Every three years, the base tariff is reviewed and updated according to past electricity supply costs as well as predictions of future electricity supply and energy transition considerations. But since the global energy market is in constant flux, these predicted costs are often at odds with the set tariff.

This is where ICPT comes in – the transparent mechanism helps safeguard consumers by providing a six-month buffer against the wildly fluctuating fuel costs, while for the industry, it protects by allowing the flexibility to determine the true cost of generating electricity at the end of each cycle.

However, the current economic landscape presents a much harsher reality pushing countries, including Malaysia, to relook into their pricing strategies. To manage all sides of the issue, Malaysia has shifted from broad ‘untargeted’ subsidies to vulnerability-based targeted support protecting the 90% consumers who need it most. In the recent ICPT announcement made in June 2024, the government has announced that it will be maintaining electricity tariffs for all users, with a slight reduction by 1 sen/kWh for commercial and industrial users.

Continuing its effort to maintain the effectiveness of these mechanisms, the government has also announced an undertaking in studying to reform Malaysia’s electricity tariff structure. Aimed at determining the appropriate structure to better reflect the actual cost of electricity supply, the new structure is anticipated to be implemented in 2025, concurrent with the fourth regulatory period of IBR covering 2025 to 2027.

Balancing energy affordability with sustainability

Balancing electricity pricing mechanisms with sustainability goals will be a critical challenge going forward. As Malaysia charts a path towards net-zero by 2050, there is a need to ensure that prices remain reflective of true generation costs but continue to be affordable to avoid undue economic burden from the transition.

Fortunately, clean energy technologies are already more cost competitive over their lifespans than those reliant on conventional fuels like coal – which means savings achieved from growing shares of renewables would eventually filter down to consumers. However, realising these gains hinges on higher levels of upfront investment today.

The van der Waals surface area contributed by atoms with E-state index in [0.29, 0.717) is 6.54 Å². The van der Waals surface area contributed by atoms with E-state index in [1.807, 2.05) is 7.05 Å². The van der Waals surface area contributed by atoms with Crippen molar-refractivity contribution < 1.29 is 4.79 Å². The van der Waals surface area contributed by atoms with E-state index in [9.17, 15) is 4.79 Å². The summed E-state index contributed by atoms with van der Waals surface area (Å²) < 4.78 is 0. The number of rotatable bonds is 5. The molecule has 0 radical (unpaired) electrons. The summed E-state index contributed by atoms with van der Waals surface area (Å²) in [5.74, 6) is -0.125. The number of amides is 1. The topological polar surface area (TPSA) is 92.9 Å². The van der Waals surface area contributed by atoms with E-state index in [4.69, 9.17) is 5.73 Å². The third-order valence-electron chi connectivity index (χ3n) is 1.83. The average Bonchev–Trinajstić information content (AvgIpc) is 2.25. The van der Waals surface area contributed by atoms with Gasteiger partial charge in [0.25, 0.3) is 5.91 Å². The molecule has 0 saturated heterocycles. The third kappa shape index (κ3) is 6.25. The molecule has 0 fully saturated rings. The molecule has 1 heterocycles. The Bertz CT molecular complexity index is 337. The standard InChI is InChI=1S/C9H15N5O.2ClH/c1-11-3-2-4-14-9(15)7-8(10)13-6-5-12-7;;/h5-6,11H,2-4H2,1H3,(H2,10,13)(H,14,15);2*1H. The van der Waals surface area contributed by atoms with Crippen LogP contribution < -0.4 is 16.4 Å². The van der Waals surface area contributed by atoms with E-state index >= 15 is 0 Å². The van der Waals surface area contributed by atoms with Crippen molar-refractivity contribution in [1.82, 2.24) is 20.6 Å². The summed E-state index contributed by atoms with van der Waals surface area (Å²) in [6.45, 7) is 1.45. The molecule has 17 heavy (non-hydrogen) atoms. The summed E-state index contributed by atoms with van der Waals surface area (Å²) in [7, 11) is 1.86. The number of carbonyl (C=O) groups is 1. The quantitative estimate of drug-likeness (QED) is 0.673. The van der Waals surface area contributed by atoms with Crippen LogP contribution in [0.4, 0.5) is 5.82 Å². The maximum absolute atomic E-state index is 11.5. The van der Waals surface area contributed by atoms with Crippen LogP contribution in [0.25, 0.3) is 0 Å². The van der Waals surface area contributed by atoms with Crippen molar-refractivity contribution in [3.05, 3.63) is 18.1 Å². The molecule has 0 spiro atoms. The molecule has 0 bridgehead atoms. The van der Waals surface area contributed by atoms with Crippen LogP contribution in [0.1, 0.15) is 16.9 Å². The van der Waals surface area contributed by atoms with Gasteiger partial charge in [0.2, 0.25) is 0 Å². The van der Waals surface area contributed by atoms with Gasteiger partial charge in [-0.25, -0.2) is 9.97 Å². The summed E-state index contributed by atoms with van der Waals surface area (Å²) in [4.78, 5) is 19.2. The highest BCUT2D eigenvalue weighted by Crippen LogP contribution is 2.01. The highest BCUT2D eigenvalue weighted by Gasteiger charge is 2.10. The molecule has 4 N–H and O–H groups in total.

Which is why Malaysia has embarked on several key projects to build the nation’s future energy infrastructure. The Large-Scale Solar (LSS) scheme is one such example, enabling prosumers to self-generate solar power, thereby reducing their exposure to fluctuating prices as well as providing opportunities to earn income by selling to the national grid.

Additionally, the Malaysia Renewable Energy Roadmap (MyRER) outlines targets for increasing the share of renewables in the capacity mix. These initiatives not only contribute to price stability by diversifying energy sources but also align with Malaysia’s commitment to reducing greenhouse gas emissions.

Ultimately, navigating fluctuating electricity prices is a complex yet essential task, requiring collaborative efforts and innovative solutions. By investing in clean energy and a modernised grid, leveraging regulatory frameworks, promoting energy efficiency, Malaysia can achieve a balance that supports both sustainability and economic growth.